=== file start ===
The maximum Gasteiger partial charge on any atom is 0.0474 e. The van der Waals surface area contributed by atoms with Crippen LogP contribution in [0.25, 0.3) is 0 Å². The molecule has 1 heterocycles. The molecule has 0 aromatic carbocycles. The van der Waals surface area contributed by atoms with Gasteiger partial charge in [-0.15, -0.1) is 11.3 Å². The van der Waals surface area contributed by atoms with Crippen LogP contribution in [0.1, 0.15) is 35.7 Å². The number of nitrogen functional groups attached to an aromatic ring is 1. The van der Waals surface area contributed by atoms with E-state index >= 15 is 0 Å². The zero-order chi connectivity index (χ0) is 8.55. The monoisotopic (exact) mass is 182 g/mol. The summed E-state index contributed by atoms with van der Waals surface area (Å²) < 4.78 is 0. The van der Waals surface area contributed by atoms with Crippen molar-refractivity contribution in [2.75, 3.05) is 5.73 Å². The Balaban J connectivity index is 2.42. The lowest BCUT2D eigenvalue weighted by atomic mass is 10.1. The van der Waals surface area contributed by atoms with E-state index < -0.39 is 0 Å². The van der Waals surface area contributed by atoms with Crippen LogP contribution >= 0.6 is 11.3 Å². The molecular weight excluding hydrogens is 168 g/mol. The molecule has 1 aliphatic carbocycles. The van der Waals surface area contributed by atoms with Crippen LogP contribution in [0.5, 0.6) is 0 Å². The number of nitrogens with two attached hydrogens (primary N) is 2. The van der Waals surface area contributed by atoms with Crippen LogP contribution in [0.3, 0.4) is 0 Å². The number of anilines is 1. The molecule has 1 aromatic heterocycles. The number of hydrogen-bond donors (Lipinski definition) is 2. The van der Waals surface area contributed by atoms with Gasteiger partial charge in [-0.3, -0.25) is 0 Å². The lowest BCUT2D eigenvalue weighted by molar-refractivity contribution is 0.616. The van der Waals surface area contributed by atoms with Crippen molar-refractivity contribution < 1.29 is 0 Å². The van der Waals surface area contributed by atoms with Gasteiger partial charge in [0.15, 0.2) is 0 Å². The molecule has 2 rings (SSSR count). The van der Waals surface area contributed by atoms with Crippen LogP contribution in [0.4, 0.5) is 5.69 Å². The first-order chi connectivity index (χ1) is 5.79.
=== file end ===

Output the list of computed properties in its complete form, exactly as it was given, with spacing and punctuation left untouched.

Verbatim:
The maximum Gasteiger partial charge on any atom is 0.0474 e. The van der Waals surface area contributed by atoms with Crippen LogP contribution in [0.25, 0.3) is 0 Å². The molecule has 1 heterocycles. The molecule has 0 aromatic carbocycles. The van der Waals surface area contributed by atoms with Gasteiger partial charge in [-0.15, -0.1) is 11.3 Å². The van der Waals surface area contributed by atoms with Crippen LogP contribution in [0.1, 0.15) is 35.7 Å². The number of nitrogen functional groups attached to an aromatic ring is 1. The van der Waals surface area contributed by atoms with E-state index >= 15 is 0 Å². The zero-order chi connectivity index (χ0) is 8.55. The monoisotopic (exact) mass is 182 g/mol. The summed E-state index contributed by atoms with van der Waals surface area (Å²) < 4.78 is 0. The van der Waals surface area contributed by atoms with Crippen molar-refractivity contribution in [2.75, 3.05) is 5.73 Å². The Balaban J connectivity index is 2.42. The lowest BCUT2D eigenvalue weighted by atomic mass is 10.1. The van der Waals surface area contributed by atoms with E-state index < -0.39 is 0 Å². The van der Waals surface area contributed by atoms with Crippen LogP contribution >= 0.6 is 11.3 Å². The molecular weight excluding hydrogens is 168 g/mol. The molecule has 1 aliphatic carbocycles. The van der Waals surface area contributed by atoms with Crippen LogP contribution in [0.5, 0.6) is 0 Å². The number of nitrogens with two attached hydrogens (primary N) is 2. The van der Waals surface area contributed by atoms with Crippen LogP contribution in [0.3, 0.4) is 0 Å². The number of anilines is 1. The molecule has 1 aromatic heterocycles. The number of hydrogen-bond donors (Lipinski definition) is 2. The van der Waals surface area contributed by atoms with Gasteiger partial charge in [-0.3, -0.25) is 0 Å². The lowest BCUT2D eigenvalue weighted by molar-refractivity contribution is 0.616. The van der Waals surface area contributed by atoms with Crippen molar-refractivity contribution < 1.29 is 0 Å². The van der Waals surface area contributed by atoms with Gasteiger partial charge in [0.15, 0.2) is 0 Å². The molecule has 2 rings (SSSR count). The van der Waals surface area contributed by atoms with Crippen LogP contribution in [0.4, 0.5) is 5.69 Å². The first-order chi connectivity index (χ1) is 5.79.